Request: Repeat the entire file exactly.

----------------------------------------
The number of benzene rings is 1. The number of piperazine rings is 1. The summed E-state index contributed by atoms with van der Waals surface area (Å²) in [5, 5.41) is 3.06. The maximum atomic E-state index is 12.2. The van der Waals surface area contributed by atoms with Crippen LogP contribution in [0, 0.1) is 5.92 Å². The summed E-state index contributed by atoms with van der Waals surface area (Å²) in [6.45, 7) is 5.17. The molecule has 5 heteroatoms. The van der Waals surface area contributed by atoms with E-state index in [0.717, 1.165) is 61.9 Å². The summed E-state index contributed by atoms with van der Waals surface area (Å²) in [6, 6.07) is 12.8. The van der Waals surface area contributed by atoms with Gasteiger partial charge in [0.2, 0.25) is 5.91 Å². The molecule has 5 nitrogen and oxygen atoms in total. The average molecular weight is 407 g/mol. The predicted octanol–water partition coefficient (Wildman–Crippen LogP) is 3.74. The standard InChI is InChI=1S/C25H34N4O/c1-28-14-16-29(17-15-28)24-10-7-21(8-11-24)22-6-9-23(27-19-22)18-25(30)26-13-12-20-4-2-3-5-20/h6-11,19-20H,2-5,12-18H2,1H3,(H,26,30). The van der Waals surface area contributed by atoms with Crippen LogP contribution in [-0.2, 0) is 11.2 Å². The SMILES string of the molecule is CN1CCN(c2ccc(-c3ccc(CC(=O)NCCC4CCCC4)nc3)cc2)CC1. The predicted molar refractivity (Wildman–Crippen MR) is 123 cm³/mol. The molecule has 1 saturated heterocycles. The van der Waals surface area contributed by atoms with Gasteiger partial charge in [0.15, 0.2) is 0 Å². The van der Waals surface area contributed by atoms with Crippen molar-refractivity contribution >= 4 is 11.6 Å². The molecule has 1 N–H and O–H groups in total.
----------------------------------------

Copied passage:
The number of benzene rings is 1. The number of piperazine rings is 1. The summed E-state index contributed by atoms with van der Waals surface area (Å²) in [5, 5.41) is 3.06. The maximum atomic E-state index is 12.2. The van der Waals surface area contributed by atoms with Crippen LogP contribution in [0, 0.1) is 5.92 Å². The summed E-state index contributed by atoms with van der Waals surface area (Å²) in [6.45, 7) is 5.17. The molecule has 5 heteroatoms. The van der Waals surface area contributed by atoms with E-state index in [0.717, 1.165) is 61.9 Å². The summed E-state index contributed by atoms with van der Waals surface area (Å²) in [6, 6.07) is 12.8. The van der Waals surface area contributed by atoms with Gasteiger partial charge in [0.2, 0.25) is 5.91 Å². The molecule has 5 nitrogen and oxygen atoms in total. The average molecular weight is 407 g/mol. The predicted octanol–water partition coefficient (Wildman–Crippen LogP) is 3.74. The standard InChI is InChI=1S/C25H34N4O/c1-28-14-16-29(17-15-28)24-10-7-21(8-11-24)22-6-9-23(27-19-22)18-25(30)26-13-12-20-4-2-3-5-20/h6-11,19-20H,2-5,12-18H2,1H3,(H,26,30). The van der Waals surface area contributed by atoms with Crippen LogP contribution in [-0.2, 0) is 11.2 Å². The SMILES string of the molecule is CN1CCN(c2ccc(-c3ccc(CC(=O)NCCC4CCCC4)nc3)cc2)CC1. The predicted molar refractivity (Wildman–Crippen MR) is 123 cm³/mol. The molecule has 1 saturated heterocycles. The van der Waals surface area contributed by atoms with Gasteiger partial charge in [0.15, 0.2) is 0 Å². The van der Waals surface area contributed by atoms with Crippen molar-refractivity contribution >= 4 is 11.6 Å². The molecule has 1 N–H and O–H groups in total.